You’ve probably seen those white bits in melted butter. They’re milk solids, and chefs often skim them out, leaving clear, liquid gold. From a culinary angle, clarified butter is good for frying; at a lobster boil, it’s mostly for looks. If you want to go the distance, clarifying butter only takes 10 minutes, and directions are everywhere online.

Gear Up

Essential tools of the lobster-boil trade.

Pot Bigger is better. You want a giant lidded stockpot or canning kettle.

Skimmer A wide spider skimmer is handy for fishing ingredients out of the pot.

Cracker Nashan insists you can crack it all with the back of a knife, but a little torque never hurt. A meat pounder or wooden mallet works too.

Picks Good for staying tidy and getting every last morsel, though purists would say your fingers are up to this task.

Fear Factor

Your most pressing questions, answered.

Where can I buy the best lobster? Nashan says to order online or choose a market or independent fishmonger that carries live lobster regularly. The product will be fresher, and the staff better able to answer questions. (Keep in mind, a fresh lobster tail should feel heavy for its size; lightness is a sign of sitting around in the tank.)

What if my pot isn’t big enough? You can boil each step’s ingredients separately. Skim them out as you go and keep everything warm on sheet pans in a 200° oven, covered in foil.

What if I’m scared of live lobster? We respect your fear. Cooking any whole animal is daunting, and a live one with wriggling antennae and claws even more so. Use tongs to quickly and safely plunge the (still rubber-banded) lobster into boiling water. Then slam that lid on!

Nope, still terrified. Throw a shrimp boil instead! Buy shell-on shrimp and use a sharp knife to slice through shells and devein them. (Some fishmongers will do this for you.) Jumbo shrimp take about 5 minutes to cook to opaque; large just 3.

Recipe: Buttermilk Biscuits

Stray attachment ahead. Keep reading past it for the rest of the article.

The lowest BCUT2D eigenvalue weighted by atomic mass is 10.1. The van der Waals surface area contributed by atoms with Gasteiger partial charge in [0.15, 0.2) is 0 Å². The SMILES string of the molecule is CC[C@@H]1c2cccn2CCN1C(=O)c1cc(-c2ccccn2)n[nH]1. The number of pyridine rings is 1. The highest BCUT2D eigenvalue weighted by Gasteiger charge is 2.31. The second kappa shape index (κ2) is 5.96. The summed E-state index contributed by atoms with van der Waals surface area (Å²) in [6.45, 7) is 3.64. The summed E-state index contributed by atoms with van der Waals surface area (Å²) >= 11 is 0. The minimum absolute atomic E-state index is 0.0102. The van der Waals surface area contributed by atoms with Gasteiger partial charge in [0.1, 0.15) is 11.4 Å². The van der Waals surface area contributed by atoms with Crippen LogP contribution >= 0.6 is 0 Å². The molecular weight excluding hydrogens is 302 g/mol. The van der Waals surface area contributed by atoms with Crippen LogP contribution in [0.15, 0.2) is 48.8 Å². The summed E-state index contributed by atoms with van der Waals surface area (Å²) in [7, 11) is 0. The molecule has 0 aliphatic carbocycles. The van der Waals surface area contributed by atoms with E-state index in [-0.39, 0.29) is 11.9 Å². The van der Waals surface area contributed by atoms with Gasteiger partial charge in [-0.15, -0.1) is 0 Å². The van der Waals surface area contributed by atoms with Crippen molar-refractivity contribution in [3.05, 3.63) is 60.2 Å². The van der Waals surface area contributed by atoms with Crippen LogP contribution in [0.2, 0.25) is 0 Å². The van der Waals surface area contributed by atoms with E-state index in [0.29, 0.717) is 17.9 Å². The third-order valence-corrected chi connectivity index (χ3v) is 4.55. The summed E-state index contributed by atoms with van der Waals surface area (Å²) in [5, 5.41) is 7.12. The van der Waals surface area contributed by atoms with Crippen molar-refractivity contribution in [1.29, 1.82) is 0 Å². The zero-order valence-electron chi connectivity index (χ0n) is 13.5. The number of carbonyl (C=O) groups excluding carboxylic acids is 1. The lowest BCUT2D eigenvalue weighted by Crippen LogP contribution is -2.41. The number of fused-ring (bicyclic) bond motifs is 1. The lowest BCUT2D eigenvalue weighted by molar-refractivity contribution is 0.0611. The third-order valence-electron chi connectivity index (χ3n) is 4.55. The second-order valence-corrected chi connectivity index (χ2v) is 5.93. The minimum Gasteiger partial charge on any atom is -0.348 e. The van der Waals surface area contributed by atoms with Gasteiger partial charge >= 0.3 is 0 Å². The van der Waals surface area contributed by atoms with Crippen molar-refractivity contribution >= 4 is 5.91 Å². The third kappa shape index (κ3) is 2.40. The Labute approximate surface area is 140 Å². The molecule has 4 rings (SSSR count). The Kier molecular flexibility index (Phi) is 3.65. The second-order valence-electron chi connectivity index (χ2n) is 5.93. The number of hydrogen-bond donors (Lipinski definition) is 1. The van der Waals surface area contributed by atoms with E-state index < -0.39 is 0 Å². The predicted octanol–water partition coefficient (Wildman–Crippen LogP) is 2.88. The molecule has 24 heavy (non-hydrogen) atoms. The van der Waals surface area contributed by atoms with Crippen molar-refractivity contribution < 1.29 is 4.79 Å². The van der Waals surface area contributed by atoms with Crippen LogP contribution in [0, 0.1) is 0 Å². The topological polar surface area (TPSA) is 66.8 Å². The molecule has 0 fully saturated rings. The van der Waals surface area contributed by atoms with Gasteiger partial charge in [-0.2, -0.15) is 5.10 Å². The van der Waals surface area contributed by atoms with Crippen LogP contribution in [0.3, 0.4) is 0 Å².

Kevin Nashan makes a darn good biscuit, so even if you never boil a lobster, file this away.

Cut ½ cup butter into small pieces; freeze 15 minutes. Meanwhile, place 3 cups flour,

2 tablespoons sugar, 1 tablespoon baking powder and 1 teaspoon salt in a food processor. Add butter and pulse until the largest butter chunks are pea-size. (Or use fridge-cold butter and a pastry blender to do this by hand.) Transfer mixture to a bowl. Gently stir in 1 cup buttermilk; dough may seem dry. Cover and chill 15 to 20 minutes. Meanwhile, preheat oven to 450°.

On a well-floured surface, roll dough into a square-ish shape, about ½-inch thickness. Fold into thirds, like a letter. Rotate the dough 180 degrees, roll again, and repeat folding. Roll out again, this time to ¾-inch thickness. Cut into biscuits with a sharp 2½-inch round cutter. Gather and gently reroll scraps to cut a few more biscuits. Brush tops with melted butter, if desired. Bake until golden brown, about 14 minutes. MAKES 12.

How to Eat Lobster

Illustrations by Erin Keeffer

Twist off the claws in one brisk, confident, no-mercy movement.

Crack each claw with a nutcracker to expose the meaty goodness.

Separate the tail piece from the body by arching the back until it cracks.

Bend back the flippers to snap them off the tail. Squeeze the sides of the tail until the membrane cracks. Grab each side of the tail and bend back to expose the sweet meat inside.

So, Chef: What Do You Drink At a Boil?

“First choice: An ice-cold lager. If you’re visiting us at the restaurant, 4 Hands Brewing does a Peacemaker beer that has tiny citrus notes and is made for a hot summer day. Otherwise, a Bud or a Busch. If I was going to drink wine, I love Vinho Verde: It’s got a little effervescence. It’s dirt cheap. And it’s not too acidic; it has really clean notes. For bubbles, I always tout Gruet from my home state of New Mexico. It’s one of the best sparkling wines in the United States. The rosé is so delightful. Your mind will be blown.”